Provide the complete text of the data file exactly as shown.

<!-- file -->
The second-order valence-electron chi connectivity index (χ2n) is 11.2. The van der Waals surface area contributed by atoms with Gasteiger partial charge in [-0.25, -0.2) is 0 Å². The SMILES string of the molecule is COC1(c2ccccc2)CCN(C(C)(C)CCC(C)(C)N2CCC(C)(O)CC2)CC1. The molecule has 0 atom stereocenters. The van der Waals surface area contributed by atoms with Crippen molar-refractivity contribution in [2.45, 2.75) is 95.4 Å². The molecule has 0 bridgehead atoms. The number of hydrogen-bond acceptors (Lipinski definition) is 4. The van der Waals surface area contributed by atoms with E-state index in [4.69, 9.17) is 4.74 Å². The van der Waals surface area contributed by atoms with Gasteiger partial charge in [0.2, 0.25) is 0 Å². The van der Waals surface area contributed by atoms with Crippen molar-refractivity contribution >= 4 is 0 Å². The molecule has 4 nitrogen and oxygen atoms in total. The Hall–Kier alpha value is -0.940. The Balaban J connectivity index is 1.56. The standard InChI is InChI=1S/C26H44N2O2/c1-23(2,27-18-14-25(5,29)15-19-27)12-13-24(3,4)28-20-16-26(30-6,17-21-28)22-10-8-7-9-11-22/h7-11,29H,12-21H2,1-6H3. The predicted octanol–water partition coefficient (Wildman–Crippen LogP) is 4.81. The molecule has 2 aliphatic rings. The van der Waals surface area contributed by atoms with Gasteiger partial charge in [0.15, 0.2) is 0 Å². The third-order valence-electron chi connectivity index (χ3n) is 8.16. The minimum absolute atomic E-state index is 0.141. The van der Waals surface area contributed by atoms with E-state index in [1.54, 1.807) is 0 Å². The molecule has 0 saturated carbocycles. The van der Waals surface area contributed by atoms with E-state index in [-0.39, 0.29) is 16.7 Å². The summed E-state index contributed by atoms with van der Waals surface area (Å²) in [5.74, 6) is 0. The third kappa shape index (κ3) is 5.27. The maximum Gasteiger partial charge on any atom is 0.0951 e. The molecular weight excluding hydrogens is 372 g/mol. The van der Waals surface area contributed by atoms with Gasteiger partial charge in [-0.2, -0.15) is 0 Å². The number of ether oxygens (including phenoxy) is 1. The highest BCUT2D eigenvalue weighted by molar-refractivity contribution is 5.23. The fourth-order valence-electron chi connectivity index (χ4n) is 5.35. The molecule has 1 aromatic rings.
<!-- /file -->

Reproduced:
The second-order valence-electron chi connectivity index (χ2n) is 11.2. The van der Waals surface area contributed by atoms with Gasteiger partial charge in [-0.25, -0.2) is 0 Å². The SMILES string of the molecule is COC1(c2ccccc2)CCN(C(C)(C)CCC(C)(C)N2CCC(C)(O)CC2)CC1. The molecule has 0 atom stereocenters. The van der Waals surface area contributed by atoms with Crippen molar-refractivity contribution in [2.45, 2.75) is 95.4 Å². The molecule has 0 bridgehead atoms. The number of hydrogen-bond acceptors (Lipinski definition) is 4. The van der Waals surface area contributed by atoms with E-state index in [4.69, 9.17) is 4.74 Å². The van der Waals surface area contributed by atoms with Gasteiger partial charge in [0.2, 0.25) is 0 Å². The van der Waals surface area contributed by atoms with Crippen molar-refractivity contribution >= 4 is 0 Å². The molecule has 4 nitrogen and oxygen atoms in total. The Hall–Kier alpha value is -0.940. The Balaban J connectivity index is 1.56. The standard InChI is InChI=1S/C26H44N2O2/c1-23(2,27-18-14-25(5,29)15-19-27)12-13-24(3,4)28-20-16-26(30-6,17-21-28)22-10-8-7-9-11-22/h7-11,29H,12-21H2,1-6H3. The predicted octanol–water partition coefficient (Wildman–Crippen LogP) is 4.81. The molecule has 2 aliphatic rings. The van der Waals surface area contributed by atoms with Gasteiger partial charge in [0.15, 0.2) is 0 Å². The third-order valence-electron chi connectivity index (χ3n) is 8.16. The minimum absolute atomic E-state index is 0.141. The van der Waals surface area contributed by atoms with E-state index in [1.54, 1.807) is 0 Å². The molecule has 0 saturated carbocycles. The van der Waals surface area contributed by atoms with E-state index in [-0.39, 0.29) is 16.7 Å². The summed E-state index contributed by atoms with van der Waals surface area (Å²) in [5.74, 6) is 0. The third kappa shape index (κ3) is 5.27. The maximum Gasteiger partial charge on any atom is 0.0951 e. The molecular weight excluding hydrogens is 372 g/mol. The van der Waals surface area contributed by atoms with Gasteiger partial charge in [-0.2, -0.15) is 0 Å². The number of ether oxygens (including phenoxy) is 1. The highest BCUT2D eigenvalue weighted by molar-refractivity contribution is 5.23. The fourth-order valence-electron chi connectivity index (χ4n) is 5.35. The molecule has 1 aromatic rings.